For decades, sewage has been treated and used for irrigating crops, parks, and golf courses, but making it fit for human consumption requires a much more rigorous filtration technology using polymer membranes. No thicker than a human hair, the membranes are at once delicate and durable. Using pores smaller than one-millionth of a millimeter, they’re capable of wiping out microscopic contaminants. ... the water division at Dow Chemical, he pulls in more than $1 billion in sales annually. The membrane market is growing more than 10 percent a year in part because of increasing water scarcity worldwide and ever more pressure to develop drought-proof water supplies from new sources. ... The whole concept of recycled sewage might be harder to swallow if there weren’t already so much sewage in the water sources we routinely draw from. ... the very reason chemists created these synthetic membranes decades ago is that, increasingly, humans have been contaminating the water supply. Industries have emerged, meanwhile, that need purer water for manufacturing. Most major players in the automotive, beer and wine, food processing, petrochemical, pharmaceutical, and semiconductor industries, for example, rely on water purified by membranes. ... recycling wastewater is about half the cost of desalinating ocean water: Both use RO membranes, but the salinity of ocean water is much higher, so it’s harder and much more energy-intensive to pump it through the tiny holes.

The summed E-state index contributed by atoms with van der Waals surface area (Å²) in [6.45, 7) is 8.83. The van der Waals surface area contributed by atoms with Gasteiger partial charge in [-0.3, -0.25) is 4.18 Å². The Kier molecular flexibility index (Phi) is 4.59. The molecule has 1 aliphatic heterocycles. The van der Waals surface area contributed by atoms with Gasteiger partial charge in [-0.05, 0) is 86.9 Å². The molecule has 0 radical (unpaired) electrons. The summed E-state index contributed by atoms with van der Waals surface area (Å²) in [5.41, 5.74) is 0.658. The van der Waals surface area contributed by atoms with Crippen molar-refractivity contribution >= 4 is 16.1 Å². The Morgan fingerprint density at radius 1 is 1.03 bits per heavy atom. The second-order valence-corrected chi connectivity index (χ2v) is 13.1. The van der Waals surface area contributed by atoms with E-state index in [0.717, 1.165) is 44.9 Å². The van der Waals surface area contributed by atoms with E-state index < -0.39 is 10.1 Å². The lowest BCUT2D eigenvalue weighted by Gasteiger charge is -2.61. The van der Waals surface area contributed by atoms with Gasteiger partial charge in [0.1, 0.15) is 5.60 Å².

In the US, municipal drinking water is protected by the Safe Drinking Water Act, which compels utilities to monitor things like microorganisms and the disinfectants used to subdue them. In 1998 the EPA tightened its standards on disinfectants, many of which can have their own toxic byproducts. One of the worst offenders is a classic: chlorine. Its main replacement, a chemical called chloramine (really just a mix of chlorine and ammonia), has lower levels of carcinogenic breakdown products, but it also makes the water corrosive—enough to eat through metal. ... Lead is insidiously useful. It’s hard but malleable, is relatively common, melts at a low enough temperature to be workable, and doesn’t rust. The Romans used it for plumbing—in fact, that word derives from the Latin word for lead, plumbum. Even the Romans noticed, as early as 312 BC, that lead exposure seemed to cause strange behaviors in people. But as Werner Troesken, an economist at the University of Pittsburgh, explains in his book The Great Lead Water Pipe Disaster, lead pipes solved a lot more problems than they caused. The hydrologists of the 19th century knew that lakes and wells could harbor cholera; they needed large, clean bodies of water that they could pump into the city. Lead made those pipes possible. ... in 1991 the EPA instituted the Lead and Copper Rule, requiring utilities to check water regularly. The critical level has changed over the years as new science has come to light, but today officials are required to take action if lead exceeds 15 ppb in more than 10 percent of residents’ taps. The metric is utilitarian, scaled to spot trouble just before it turns into disaster. It’s a good rule, as long as utilities follow it.